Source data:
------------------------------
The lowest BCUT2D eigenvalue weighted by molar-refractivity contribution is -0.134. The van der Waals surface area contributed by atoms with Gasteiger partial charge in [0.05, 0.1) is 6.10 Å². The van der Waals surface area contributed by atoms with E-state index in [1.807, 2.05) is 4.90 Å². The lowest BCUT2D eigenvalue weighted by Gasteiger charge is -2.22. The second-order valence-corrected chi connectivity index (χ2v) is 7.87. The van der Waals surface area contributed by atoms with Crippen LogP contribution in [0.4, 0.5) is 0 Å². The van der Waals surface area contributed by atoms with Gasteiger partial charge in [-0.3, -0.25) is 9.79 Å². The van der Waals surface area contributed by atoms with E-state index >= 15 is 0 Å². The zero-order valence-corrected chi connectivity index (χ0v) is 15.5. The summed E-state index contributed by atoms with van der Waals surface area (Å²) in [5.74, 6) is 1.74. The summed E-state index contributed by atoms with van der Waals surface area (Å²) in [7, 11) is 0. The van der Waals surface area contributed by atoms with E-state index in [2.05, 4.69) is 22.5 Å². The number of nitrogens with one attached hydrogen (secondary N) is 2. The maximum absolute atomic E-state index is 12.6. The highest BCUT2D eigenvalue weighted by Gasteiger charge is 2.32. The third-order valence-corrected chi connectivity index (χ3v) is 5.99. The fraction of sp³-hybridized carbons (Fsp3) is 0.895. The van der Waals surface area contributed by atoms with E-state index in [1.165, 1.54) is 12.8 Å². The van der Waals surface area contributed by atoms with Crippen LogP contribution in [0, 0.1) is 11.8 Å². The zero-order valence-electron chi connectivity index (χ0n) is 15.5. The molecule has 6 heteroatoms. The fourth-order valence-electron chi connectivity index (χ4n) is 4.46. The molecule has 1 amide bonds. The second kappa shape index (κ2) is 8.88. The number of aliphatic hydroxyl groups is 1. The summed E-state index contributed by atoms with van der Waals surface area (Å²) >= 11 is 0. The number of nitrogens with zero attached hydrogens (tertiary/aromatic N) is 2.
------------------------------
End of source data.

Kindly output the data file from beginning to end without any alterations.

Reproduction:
The lowest BCUT2D eigenvalue weighted by molar-refractivity contribution is -0.134. The van der Waals surface area contributed by atoms with Gasteiger partial charge in [0.05, 0.1) is 6.10 Å². The van der Waals surface area contributed by atoms with E-state index in [1.807, 2.05) is 4.90 Å². The lowest BCUT2D eigenvalue weighted by Gasteiger charge is -2.22. The second-order valence-corrected chi connectivity index (χ2v) is 7.87. The van der Waals surface area contributed by atoms with Crippen LogP contribution in [0.4, 0.5) is 0 Å². The van der Waals surface area contributed by atoms with Gasteiger partial charge in [-0.3, -0.25) is 9.79 Å². The van der Waals surface area contributed by atoms with E-state index >= 15 is 0 Å². The zero-order valence-corrected chi connectivity index (χ0v) is 15.5. The summed E-state index contributed by atoms with van der Waals surface area (Å²) in [5.74, 6) is 1.74. The summed E-state index contributed by atoms with van der Waals surface area (Å²) in [7, 11) is 0. The van der Waals surface area contributed by atoms with E-state index in [2.05, 4.69) is 22.5 Å². The number of nitrogens with one attached hydrogen (secondary N) is 2. The maximum absolute atomic E-state index is 12.6. The highest BCUT2D eigenvalue weighted by Gasteiger charge is 2.32. The third-order valence-corrected chi connectivity index (χ3v) is 5.99. The fraction of sp³-hybridized carbons (Fsp3) is 0.895. The van der Waals surface area contributed by atoms with E-state index in [1.165, 1.54) is 12.8 Å². The van der Waals surface area contributed by atoms with Crippen LogP contribution in [0, 0.1) is 11.8 Å². The zero-order valence-electron chi connectivity index (χ0n) is 15.5. The molecule has 6 heteroatoms. The fourth-order valence-electron chi connectivity index (χ4n) is 4.46. The molecule has 1 amide bonds. The second kappa shape index (κ2) is 8.88. The number of aliphatic hydroxyl groups is 1. The summed E-state index contributed by atoms with van der Waals surface area (Å²) >= 11 is 0. The number of nitrogens with zero attached hydrogens (tertiary/aromatic N) is 2.